The Truth on Airline Prices

Airline tickets are a source of many urban legends and myths. These include discounts offer by airlines, the best day of the week to buy a ticket, and the theory suggesting many carriers use cookies to increase the airfares for their passengers. The reality is these statements are not entirely true. Although there are studies that suggest prices can be lower or higher on a given day of the week, yet there is no clear consensus on which day it is.

The Truth About Airline Prices

However, what is true about the airline pricing industry is carriers use sophisticated and complex pricing systems. When the flight is full, the per passenger cost of the airline is the lowest. This is an incentive for the carriers to sell as many seats as possible. The airlines race against time because they do not want to discount their products more than they have to. Hence they face two contradictory goals: to sell as many full fare seats as possible and to fly full planes to maximize revenue. This process in the industry is known as revenue or yield management.

Allow Yield Management Works

For each route or flight, the airline has different price levels from the cheapest price to the most expensive fare. Prices in the industry are referred to “buckets”. So you can interpret the seats as balls that are allocated among the buckets. Historical data showing how well a certain flight sells will determine the initial allocation of seats between the price buckets. For instance, there will be fewer seats on offer on a Thanksgiving week than the same day during the third week in February. Yield manager adjust and monitor the seat allocation as the seats on a flight sell. Check here.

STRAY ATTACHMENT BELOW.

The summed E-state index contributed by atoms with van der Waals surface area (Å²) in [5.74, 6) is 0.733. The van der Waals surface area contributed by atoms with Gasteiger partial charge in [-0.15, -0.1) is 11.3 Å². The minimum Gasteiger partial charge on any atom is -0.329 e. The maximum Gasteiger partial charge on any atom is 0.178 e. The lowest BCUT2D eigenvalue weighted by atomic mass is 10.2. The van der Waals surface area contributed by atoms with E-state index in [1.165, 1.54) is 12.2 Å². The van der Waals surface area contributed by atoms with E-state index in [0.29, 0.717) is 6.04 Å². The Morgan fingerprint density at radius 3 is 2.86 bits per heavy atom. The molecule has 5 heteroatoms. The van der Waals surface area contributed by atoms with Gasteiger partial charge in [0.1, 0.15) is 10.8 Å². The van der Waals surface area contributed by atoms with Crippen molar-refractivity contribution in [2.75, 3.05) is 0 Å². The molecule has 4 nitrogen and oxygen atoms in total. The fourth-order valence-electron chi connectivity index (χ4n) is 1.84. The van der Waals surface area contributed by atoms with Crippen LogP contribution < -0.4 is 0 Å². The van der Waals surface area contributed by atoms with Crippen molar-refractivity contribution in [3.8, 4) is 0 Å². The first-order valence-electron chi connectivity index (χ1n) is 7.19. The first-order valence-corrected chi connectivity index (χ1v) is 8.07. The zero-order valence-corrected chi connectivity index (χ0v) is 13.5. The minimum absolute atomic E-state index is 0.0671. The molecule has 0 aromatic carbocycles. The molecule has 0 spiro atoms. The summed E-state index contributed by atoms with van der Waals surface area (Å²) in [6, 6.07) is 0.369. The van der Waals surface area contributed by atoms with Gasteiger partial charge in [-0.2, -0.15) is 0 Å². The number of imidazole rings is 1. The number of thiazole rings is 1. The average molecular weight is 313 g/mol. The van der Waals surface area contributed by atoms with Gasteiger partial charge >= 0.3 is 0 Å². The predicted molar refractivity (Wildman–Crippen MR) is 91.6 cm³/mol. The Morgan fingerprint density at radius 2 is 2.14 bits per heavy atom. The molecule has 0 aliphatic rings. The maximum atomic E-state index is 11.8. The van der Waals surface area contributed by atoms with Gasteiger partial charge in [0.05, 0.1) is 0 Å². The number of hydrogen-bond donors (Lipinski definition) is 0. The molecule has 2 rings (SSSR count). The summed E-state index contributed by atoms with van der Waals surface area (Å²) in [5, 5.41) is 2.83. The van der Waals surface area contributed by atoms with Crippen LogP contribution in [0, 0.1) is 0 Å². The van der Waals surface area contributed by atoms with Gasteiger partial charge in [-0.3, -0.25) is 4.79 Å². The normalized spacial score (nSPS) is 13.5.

Where to Buy a Ticket

The first question on most travelers mind is when the best time to buy the tickets for the next trip is. However, another equally important question is where to buy this airline ticket. Airlines not only distribute their inventory on their websites but also on several distribution systems. This means depending on where you look, pricing can sometimes differ. This may likely be because of differences in the contracts between the distribution systems and the airlines.

When to Book?

About 2 months before the departure date, the airlines’ yield managers start to look at flight bookings. This means it is not a good idea to book 2 months in advance. Studies have shown that airlines initially leave the cheapest price buckets empty, and it is only a couple of months before the departure date when yield managers start moving some seats into those buckets. So it is advisable to book between 2 months and 3 weeks before the flight date because the fare quotes remain mostly flat during this period. The price quotes start increasing 2 to 3 weeks before the flight date because this is when business travelers start booking. Although a price drop is still possible during this period, the possibility of a price increase is much higher. This is also the time when you will find significant differences between the price quotes depending on the contract they have with airlines and where you look.

So if you want to travel during the peak period, it is smart to buy your airline ticket early. Otherwise, you might have to monitor the offered prices for some time before buying. Check out this site: